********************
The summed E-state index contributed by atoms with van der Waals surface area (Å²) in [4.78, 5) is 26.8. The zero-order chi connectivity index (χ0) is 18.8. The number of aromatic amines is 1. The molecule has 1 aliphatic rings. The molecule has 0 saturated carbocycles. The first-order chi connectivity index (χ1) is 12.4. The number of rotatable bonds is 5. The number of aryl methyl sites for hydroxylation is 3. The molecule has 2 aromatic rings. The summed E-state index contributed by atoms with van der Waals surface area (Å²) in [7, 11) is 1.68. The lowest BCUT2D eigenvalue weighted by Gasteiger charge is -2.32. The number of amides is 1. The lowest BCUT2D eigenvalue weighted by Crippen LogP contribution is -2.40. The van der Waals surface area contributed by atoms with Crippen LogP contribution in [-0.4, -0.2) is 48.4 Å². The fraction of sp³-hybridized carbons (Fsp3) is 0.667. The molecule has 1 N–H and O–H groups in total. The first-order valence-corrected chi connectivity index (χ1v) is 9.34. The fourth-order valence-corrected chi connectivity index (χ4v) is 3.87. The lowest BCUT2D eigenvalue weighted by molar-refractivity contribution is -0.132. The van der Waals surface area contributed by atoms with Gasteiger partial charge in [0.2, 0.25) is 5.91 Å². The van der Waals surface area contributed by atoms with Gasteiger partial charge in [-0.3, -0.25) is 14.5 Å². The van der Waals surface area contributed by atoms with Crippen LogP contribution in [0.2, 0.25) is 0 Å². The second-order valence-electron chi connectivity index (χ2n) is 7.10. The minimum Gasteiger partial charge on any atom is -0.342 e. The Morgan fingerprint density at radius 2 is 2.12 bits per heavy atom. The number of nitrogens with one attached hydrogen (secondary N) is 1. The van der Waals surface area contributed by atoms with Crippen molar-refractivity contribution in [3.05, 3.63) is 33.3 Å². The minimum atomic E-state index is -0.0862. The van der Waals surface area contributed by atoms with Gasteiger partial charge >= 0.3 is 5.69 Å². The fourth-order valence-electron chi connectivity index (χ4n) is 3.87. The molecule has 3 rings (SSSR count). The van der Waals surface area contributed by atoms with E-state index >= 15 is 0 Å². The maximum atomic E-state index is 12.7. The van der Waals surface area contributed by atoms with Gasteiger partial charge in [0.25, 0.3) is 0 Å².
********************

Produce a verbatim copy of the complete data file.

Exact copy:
The summed E-state index contributed by atoms with van der Waals surface area (Å²) in [4.78, 5) is 26.8. The zero-order chi connectivity index (χ0) is 18.8. The number of aromatic amines is 1. The molecule has 1 aliphatic rings. The molecule has 0 saturated carbocycles. The first-order chi connectivity index (χ1) is 12.4. The number of rotatable bonds is 5. The number of aryl methyl sites for hydroxylation is 3. The molecule has 2 aromatic rings. The summed E-state index contributed by atoms with van der Waals surface area (Å²) in [7, 11) is 1.68. The lowest BCUT2D eigenvalue weighted by Gasteiger charge is -2.32. The number of amides is 1. The lowest BCUT2D eigenvalue weighted by Crippen LogP contribution is -2.40. The van der Waals surface area contributed by atoms with Crippen LogP contribution in [-0.4, -0.2) is 48.4 Å². The fraction of sp³-hybridized carbons (Fsp3) is 0.667. The molecule has 1 N–H and O–H groups in total. The first-order valence-corrected chi connectivity index (χ1v) is 9.34. The fourth-order valence-corrected chi connectivity index (χ4v) is 3.87. The lowest BCUT2D eigenvalue weighted by molar-refractivity contribution is -0.132. The van der Waals surface area contributed by atoms with Gasteiger partial charge in [0.2, 0.25) is 5.91 Å². The van der Waals surface area contributed by atoms with Gasteiger partial charge in [-0.3, -0.25) is 14.5 Å². The van der Waals surface area contributed by atoms with Crippen LogP contribution in [0.2, 0.25) is 0 Å². The second-order valence-electron chi connectivity index (χ2n) is 7.10. The minimum Gasteiger partial charge on any atom is -0.342 e. The Morgan fingerprint density at radius 2 is 2.12 bits per heavy atom. The number of nitrogens with one attached hydrogen (secondary N) is 1. The van der Waals surface area contributed by atoms with Crippen molar-refractivity contribution in [3.05, 3.63) is 33.3 Å². The minimum atomic E-state index is -0.0862. The van der Waals surface area contributed by atoms with Gasteiger partial charge >= 0.3 is 5.69 Å². The fourth-order valence-electron chi connectivity index (χ4n) is 3.87. The molecule has 3 rings (SSSR count). The van der Waals surface area contributed by atoms with E-state index >= 15 is 0 Å². The maximum atomic E-state index is 12.7. The van der Waals surface area contributed by atoms with Gasteiger partial charge in [0.25, 0.3) is 0 Å².